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Deadly dust in Delhi's air
Heading to Delhi? Hold your breath. Every breath you take in Delhi is a 'deadlier' intake, because the air quality in the capital city has now attained the worst ever levels in 17 years.
Situation got worse in the week after Diwali when the average air pollution level was 40 times higher than the guidelines recommended by the World Health Organisation (WHO), which is 900 micrograms per cubic metre of PM (particle pollution) defined by a mixture of air-borne toxic elements. 

And the fear is that no proper measures have yet been taken up from any quarter by either the Modi or Kejriwal governments, because both are now busy locking horns with each other over demonetisation.

Every year, or last year, India reported more deaths due to air pollution than terrorism; but latter is the only concern of political leaders. Pollution level in Delhi has now surpassed that of Beijing, which was earlier rated to be the world's most polluted city for more than a decade. 

A source from NASA indicates that pollution level in Delhi kept increasing up to 13 per cent over the last five years, while China gradually reduced the level around 17 per cent during the same period. Another finding from Global Burden Disease (GBD) indicates that pollution-related premature deaths in India last year were around 3,280, while China recorded fewer than the figure. 

At the Hindustan Times Leadership Summit 2016, which had just wrapped up in the capital, where thought leaders from far and near corners of the globe shared their opinions about 'the change India needs', Jeffery Sachs of Columbia University condemned the country's political class for taking up little or no immediate actions against the deadly calamity in Delhi. He called the political leaders 'irresponsible louts' who would just stick to power without action while the people, particularly children and senior citizens, are dying due to air pollution. 

Nevertheless, a little sigh of relief in the grave situation of Delhi air pollution episode is that the Supreme Court has recently approved the action plan laid out by Central Pollution Control Board in the line of Beijing. In the process, this year, certain emergency measures had been undertaken in the post-Diwali week when the situation attained an alarming stage—all schools shut down, construction works ceased and selling of crackers banned in Delhi and NCR (National Capital Region, which covers Noida, Gurgaon and Faridabad). 

The very next day of the gleeful festival of lights, a thick layer of smog covered the city, creating near-zero visibility in the evening and burning sensation in the eyes of outdoor strollers. Blame everything on dust and Diwali! Every year, days before the festival of light, campaigns do carry out far and wide across the city giving people awareness about environment pollution and dreaded consequences that firecrackers could develop.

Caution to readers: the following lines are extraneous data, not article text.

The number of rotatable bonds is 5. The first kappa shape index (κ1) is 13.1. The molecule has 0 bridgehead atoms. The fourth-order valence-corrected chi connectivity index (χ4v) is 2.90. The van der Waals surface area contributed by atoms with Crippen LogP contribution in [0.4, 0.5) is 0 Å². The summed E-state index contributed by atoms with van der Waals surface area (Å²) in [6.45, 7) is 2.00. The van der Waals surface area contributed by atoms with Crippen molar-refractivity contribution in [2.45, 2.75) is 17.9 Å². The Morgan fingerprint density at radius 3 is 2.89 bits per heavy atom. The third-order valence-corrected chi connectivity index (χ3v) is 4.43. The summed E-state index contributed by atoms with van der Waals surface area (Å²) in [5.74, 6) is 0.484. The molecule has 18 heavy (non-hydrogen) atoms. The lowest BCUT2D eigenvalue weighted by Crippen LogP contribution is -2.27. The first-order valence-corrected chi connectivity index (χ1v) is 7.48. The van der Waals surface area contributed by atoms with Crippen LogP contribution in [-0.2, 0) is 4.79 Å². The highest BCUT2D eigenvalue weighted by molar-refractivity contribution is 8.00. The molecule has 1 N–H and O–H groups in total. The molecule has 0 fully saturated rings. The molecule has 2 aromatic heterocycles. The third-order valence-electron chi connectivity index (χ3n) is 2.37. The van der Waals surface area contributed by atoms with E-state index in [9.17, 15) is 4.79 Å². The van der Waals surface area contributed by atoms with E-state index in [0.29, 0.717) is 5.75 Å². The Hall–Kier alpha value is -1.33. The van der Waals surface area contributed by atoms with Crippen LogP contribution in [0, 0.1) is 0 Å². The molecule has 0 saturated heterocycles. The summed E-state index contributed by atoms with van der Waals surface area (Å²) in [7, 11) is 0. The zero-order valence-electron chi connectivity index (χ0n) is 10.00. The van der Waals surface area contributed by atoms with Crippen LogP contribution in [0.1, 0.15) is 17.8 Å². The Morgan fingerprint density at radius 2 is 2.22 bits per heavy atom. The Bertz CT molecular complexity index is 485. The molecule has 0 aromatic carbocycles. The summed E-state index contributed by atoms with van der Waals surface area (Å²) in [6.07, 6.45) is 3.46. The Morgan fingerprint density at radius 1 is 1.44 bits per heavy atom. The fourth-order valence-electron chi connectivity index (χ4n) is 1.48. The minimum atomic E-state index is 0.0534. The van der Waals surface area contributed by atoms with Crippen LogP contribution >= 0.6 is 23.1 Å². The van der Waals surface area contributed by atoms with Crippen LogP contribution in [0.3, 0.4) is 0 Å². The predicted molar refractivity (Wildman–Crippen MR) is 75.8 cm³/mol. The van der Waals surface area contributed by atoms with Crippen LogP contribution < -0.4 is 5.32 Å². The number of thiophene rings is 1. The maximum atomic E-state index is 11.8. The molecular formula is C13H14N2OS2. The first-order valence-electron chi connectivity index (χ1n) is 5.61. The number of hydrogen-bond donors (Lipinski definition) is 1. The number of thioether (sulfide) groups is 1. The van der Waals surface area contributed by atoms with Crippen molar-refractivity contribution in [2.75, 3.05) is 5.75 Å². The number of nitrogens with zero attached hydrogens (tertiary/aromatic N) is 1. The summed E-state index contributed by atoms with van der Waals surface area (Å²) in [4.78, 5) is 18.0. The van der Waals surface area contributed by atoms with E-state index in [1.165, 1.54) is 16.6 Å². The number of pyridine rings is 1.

However, efforts went into vain, every year. People, particularly the urban middle-class population in the city, give a damn concern about the environment on the night of the festival as none of them take the slightest thought of air pollution. 

Up until 12 at midnight, despite the police warning of limiting bursting of crackers only upto 11 pm, they stubbornly engage in fireworks. Here the point is not about blaming the religious beliefs and value systems associated with Diwali, but the question is why all these crackers bursting on the eve of the festival, even if people found it extremely 'noxious'? Would the festival become incomplete without firecrackers? Wasn't Diwali celebrated before the invention of firecrackers? The story of the establishment of first firecracker factories in India dates back to the 1940s. Only after this all this loudness was incorporated into Diwali. 

But, is there any possible reformation of the festival to celebrate it in an eco-friendly manner—silently, soothingly, without deadly fumes? When the smog of Diwali goes down, another culprit responsible for the deadly pollution level in Delhi is the 'dust' in the wind. Dust possessed highest percentage (more than 50 per cent) of PM10 pollutants contributed to Delhi air, while others being vehicle (20 per cent), industry (11 per cent) and many more. 

Being a region of dry season throughout the winter, road dust and that from the construction sites in the city and neighboring NCR, mixed with toxic vehicular emissions, cause hell lot of complications including eye irritation, nasal blockage, sore throat and persistent dry cough among people in congested colonies.

It all happens largely when evening falls. A red alert for those heading to the capital city these days, say in winter, is that they must take extra health caution about the air pollution, because a latest report from SAFAR (Systems of Air Quality Weather Forecasting and Research), has indicated that the air quality may get fouler due to thick fog now expected to glide down in full in a few days. And just a few days ago many residents in the city woke up to dense fog, wondering whether it was smog!
Editorial NOTE: This article is categorized under Opinion Section. The views expressed in this article are solely those of the author and do not necessarily represent the views of In case you have a opposing view, please click here to share the same in the comments section.
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